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by John Seddon
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Politics & Government
  • Author:
    John Seddon
  • ISBN:
    0955008182
  • ISBN13:
    978-0955008184
  • Genre:
  • Publisher:
    Triarchy Press Ltd; First edition (November 4, 2008)
  • Pages:
    224 pages
  • Subcategory:
    Politics & Government
  • Language:
  • FB2 format
    1106 kb
  • ePUB format
    1332 kb
  • DJVU format
    1851 kb
  • Rating:
    4.6
  • Votes:
    287
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Interesting, if biased manifesto on systems thinking and a Utopian premise for implementation. Wel put statements about the gouvernement processen. Sharp, clever, smart! Seddon shows how Deming in the 80's already stated that targets are not the way to satisfy the customer.

Interesting, if biased manifesto on systems thinking and a Utopian premise for implementation. His 'solution' to the ills of public sector service organizations is just to scrap everything and start over in his mold. Clearly that won't happen, but he can't come up with anything more pragmatic. He also assumes all employees are intrinsically motivated when there are at least a couple in every office I've worked who do it for the paycheck.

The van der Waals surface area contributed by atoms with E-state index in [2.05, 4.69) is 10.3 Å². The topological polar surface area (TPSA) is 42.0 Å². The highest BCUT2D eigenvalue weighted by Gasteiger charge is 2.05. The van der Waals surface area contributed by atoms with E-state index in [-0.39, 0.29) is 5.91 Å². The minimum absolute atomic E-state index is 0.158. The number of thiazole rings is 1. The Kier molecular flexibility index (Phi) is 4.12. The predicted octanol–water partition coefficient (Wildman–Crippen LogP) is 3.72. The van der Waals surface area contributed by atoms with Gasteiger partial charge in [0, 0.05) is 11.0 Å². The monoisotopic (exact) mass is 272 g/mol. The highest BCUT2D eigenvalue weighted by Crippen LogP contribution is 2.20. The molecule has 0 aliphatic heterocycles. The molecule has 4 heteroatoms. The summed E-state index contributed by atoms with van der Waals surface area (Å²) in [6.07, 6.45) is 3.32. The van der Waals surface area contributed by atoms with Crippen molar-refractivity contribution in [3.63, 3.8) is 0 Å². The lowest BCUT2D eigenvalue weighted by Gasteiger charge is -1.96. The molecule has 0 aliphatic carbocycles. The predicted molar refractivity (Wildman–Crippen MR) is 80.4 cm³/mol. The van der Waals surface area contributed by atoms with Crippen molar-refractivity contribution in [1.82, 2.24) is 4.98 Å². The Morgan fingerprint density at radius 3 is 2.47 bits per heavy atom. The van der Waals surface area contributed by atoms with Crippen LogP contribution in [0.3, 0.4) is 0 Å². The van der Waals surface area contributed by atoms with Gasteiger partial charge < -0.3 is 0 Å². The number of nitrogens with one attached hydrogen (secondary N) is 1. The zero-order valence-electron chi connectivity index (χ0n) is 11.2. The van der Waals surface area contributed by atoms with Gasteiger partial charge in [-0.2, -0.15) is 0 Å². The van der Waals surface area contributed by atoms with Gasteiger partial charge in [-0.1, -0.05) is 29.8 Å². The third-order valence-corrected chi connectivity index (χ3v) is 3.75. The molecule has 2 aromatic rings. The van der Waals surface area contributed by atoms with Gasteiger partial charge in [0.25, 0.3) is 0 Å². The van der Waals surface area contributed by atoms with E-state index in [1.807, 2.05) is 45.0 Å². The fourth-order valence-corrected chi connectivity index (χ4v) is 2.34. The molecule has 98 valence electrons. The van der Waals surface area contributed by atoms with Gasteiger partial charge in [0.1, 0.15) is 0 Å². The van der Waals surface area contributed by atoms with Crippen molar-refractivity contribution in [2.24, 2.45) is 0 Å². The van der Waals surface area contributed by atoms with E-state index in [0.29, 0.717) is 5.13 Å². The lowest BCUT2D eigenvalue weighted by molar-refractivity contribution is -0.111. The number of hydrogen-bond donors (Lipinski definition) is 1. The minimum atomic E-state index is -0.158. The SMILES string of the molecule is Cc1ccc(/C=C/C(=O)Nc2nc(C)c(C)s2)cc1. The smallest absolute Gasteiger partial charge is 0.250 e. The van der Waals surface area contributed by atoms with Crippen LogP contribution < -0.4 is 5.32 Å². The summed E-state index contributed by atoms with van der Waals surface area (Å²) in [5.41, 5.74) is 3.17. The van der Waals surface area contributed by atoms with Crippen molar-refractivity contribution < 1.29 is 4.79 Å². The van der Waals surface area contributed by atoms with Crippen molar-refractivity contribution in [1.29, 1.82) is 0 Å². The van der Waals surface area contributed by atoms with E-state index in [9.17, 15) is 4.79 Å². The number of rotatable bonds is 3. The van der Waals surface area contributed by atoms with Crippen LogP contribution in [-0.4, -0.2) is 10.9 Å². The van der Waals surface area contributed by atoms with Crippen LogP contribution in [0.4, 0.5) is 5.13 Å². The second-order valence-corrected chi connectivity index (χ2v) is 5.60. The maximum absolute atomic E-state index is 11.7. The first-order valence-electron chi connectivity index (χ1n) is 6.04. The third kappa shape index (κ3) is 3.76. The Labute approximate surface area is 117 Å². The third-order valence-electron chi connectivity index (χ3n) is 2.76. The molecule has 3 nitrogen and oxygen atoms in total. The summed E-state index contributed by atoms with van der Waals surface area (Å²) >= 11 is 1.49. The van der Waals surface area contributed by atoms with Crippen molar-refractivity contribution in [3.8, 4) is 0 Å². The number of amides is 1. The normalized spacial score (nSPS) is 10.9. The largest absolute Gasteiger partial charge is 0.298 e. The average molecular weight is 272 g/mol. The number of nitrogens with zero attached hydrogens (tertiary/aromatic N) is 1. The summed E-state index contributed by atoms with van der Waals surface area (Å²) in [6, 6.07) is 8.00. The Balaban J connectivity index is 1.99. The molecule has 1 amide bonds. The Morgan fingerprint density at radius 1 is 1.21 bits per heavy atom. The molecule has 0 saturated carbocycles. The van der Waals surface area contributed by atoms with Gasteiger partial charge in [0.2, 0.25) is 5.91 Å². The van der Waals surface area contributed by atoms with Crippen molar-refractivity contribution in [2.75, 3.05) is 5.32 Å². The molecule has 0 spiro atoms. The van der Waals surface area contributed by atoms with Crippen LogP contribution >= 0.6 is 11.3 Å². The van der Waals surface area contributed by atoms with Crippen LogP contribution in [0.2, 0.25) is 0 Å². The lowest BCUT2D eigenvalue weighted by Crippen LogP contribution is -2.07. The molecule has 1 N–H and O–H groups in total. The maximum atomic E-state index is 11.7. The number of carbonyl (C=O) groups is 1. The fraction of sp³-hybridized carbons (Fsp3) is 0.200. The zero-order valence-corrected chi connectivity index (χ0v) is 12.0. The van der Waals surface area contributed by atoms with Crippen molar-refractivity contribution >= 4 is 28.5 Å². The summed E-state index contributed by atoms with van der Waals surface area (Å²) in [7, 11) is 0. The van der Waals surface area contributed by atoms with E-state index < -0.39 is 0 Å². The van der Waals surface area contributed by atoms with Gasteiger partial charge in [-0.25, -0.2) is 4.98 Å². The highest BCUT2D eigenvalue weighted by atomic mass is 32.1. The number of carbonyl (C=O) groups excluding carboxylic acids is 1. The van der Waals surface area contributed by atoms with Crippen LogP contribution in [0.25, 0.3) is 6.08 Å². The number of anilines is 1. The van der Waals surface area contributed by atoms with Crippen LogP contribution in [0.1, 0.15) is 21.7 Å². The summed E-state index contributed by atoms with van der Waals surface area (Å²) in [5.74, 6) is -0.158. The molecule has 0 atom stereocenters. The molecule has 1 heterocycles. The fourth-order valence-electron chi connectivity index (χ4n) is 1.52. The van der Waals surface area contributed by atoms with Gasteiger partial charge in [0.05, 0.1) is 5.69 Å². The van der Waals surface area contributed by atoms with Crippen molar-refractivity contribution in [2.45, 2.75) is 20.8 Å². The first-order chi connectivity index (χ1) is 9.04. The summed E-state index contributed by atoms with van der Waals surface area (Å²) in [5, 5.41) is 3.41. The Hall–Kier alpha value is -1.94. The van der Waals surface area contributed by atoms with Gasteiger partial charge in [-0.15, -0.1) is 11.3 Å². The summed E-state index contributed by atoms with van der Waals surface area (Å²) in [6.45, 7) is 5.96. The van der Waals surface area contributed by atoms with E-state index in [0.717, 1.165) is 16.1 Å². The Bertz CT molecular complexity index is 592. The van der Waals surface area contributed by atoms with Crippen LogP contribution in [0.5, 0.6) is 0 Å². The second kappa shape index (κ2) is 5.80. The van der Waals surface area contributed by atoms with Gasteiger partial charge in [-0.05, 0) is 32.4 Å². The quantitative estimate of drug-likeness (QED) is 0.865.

John Seddon here dissects the changes that have been made in a range of services, including housing benefits . This is a good introduction to using systems ideas in management.

John Seddon here dissects the changes that have been made in a range of services, including housing benefits, social care and policing. His descriptions beggar belief, though they would be funnier if it wasn't our money that was being wasted. In place of the current mess, he advocates a Systems Thinking approach where individuals come first, waste is reduced and responsibility replaces blame. Read Seddon's first book, Freedom from command and control, first to gain a bigger perspective on his work and ideas. Sep 16, 2012 David Thrale rated it it was amazing.

Find many great new & used options and get the best deals for Systems Thinking . John Grisham Books Paperback 1950-1999 Publication Year. This item doesn't belong on this page.

Find many great new & used options and get the best deals for Systems Thinking in the Public Sector: The Failure of the Reform Regime. Freedom from Command and Control: A Better Way to Make the Work Work by John Seddon (Paperback, 2003).

System thinking represents a better logic for the design and management of work.

Systems thinking in the public sector: The failure of the reform regime and a manifesto for a better way. Axminster: Triarchy Press. uk/idk/aio/4626517 ('A new programme from Vanguard: Lean Fundamentals'). System thinking represents a better logic for the design and management of work. The better way is to manage an organization as a system which simplify the work and opposed to command and control thinking.